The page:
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December 7, 2008
To: Chronicles of Chogyam Trungpa Rinpoche
Re: "Let Loose" Interview with Dzongsar Jamyang Khyentse Rinpoche
Congratulations on a brilliant episode of "Let Loose", the interview with Dzongsar Jamyang Khyentse Rinpoche. The interaction between Barry Boyce and Khyentse Rinpoche was rich, evocative, powerful, whimsical, and penetrating. And of course, most evocative of all was how powerfully the interview evoked the incredible cross-cultural creative genius of the Vidyadhara, Chogyam Trungpa Rinpoche. "Creative genius" is hardly the word, an insufficient Western rendition of "Mahasiddha"!
Dzongsar Khyentse Rinpoche, despite his disclaimers, is of course of this genre himself, in his own outrageous, highly creative and utterly genuine expressions of Dharma in everyday English language. It was his own immense appreciation of the Vidyadhara, expressed in his own inimitable style, which in itself so evoked the Vidyadhara. The interview reminds us that the Vidyadhara, though unique, was not a solitary force, but was the fresh and vital expression of the Crazy Wisdom lineage of utterly authentic Buddhadharma, of which Dzongsar Khyentse Rinpoche is also an embodiment.
Khyentse Rinpoche noted that "unfortunately" Dharma always requires cultural forms to be expressed, in his focus on the Vidyadhara's highly unique and uncanny ability to form cultural expressions of Dharma for the West. Yet, I would ask Khyentse Rinpoche, cannot such brilliant cultural expressions of Dharma be unabashedly celebrated, rather than considered an unfortunate but necessary conveyance? (Perhaps the word "unfortunately" was used tongue-in cheek by Rinpoche!). When the Absolute Truth of Dharma is inseparably instilled in brilliant and profound Relative Truth cultural expressions, something amazing has occurred, worthy to be praised and celebrated! And indeed Khyentse Rinpoche did celebrate this in this interview!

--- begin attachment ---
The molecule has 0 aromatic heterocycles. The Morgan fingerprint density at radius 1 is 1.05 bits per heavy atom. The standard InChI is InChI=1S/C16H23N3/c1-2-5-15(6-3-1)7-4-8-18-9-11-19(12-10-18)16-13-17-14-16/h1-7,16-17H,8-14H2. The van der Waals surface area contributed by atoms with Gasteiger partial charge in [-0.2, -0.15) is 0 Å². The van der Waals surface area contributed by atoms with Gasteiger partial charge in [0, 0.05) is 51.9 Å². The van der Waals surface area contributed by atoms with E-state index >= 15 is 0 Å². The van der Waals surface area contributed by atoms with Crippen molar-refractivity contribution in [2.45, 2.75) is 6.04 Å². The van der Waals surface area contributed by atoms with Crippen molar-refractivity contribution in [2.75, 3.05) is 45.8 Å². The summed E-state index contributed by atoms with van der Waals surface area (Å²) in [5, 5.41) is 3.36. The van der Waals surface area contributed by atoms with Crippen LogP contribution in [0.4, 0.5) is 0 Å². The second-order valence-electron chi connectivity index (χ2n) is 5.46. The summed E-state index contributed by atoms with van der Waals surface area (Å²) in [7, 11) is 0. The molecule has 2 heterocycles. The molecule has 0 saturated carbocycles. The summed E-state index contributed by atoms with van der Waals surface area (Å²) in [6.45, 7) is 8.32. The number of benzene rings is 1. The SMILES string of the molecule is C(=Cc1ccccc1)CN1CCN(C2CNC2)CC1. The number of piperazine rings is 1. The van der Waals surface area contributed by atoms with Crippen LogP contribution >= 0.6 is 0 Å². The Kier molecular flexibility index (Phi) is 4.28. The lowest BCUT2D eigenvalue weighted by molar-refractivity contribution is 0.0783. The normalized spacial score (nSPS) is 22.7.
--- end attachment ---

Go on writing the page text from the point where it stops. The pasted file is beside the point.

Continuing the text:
I would also like to thank Khyentse Rinpoche for pointing out that the Vidyadhara never condemned the Tibetan cultural form of Dharma, even while stepping out of it into raw new space and creating forms and expressions so vital for the West. The Vidyadhara always expressed the deepest devotion to his Tibetan legacy. He lamented the corruptions which had occurred in the Tibetan context, but he did so with the same voice with which he condemned spiritual materialism in the West. Ego distortion and spiritual materialism are not culture-exclusive! More fundamentally, like Basic Goodness, any distortions of it are perceived because the ground is pure. Dzongsar Khyentse Rinpoche is himself Tibetan proof that the Tibetan cultural ground is utterly pure.
On occasion, I have noticed some Western students of the Vidyadhara characterizing the Tibetan cultural practice of Buddhism as corrupted or passe. This is certainly a misreading of the Vidyadhara, and of Tibetan Buddhism. Certainly Western practitioners should not try to become Tibetan, yet neither should Tibetans try to be Westerners! The Tibetan cultural dharma continues with a depth, brilliance and strength which will not be approached in the West,
I propose, for yet a few hundred years. Besides, it is precisely because the Vidyadhara arose from the utterly powerful Tibetan cultural matrix of his Tibetan teachers, training and lineage, that he manifested as he did and was able to accomplish what he did in the West. It is not nice to bite the cosmos which feeds you!
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Finally, no matter how great a cross-cultural teacher the Vidyadhara was, he was himself still a distinctly Tibetan "mensch"!
Thank you again Barry, for a wonderful and powerful interview! It was spontaneous guru yoga!
With warm regards, yours in the Lion's Roar,
Dear members of Chronicles Radio,
Thank you very much for putting these very special teachings of Dzongsar Khyentse Rinpoche on the website. Being also a student of Khyentse Rinpoche it gave me the chance of listening to them from Holland. Thank you again.
With very kind regards,
Agnes from Holland
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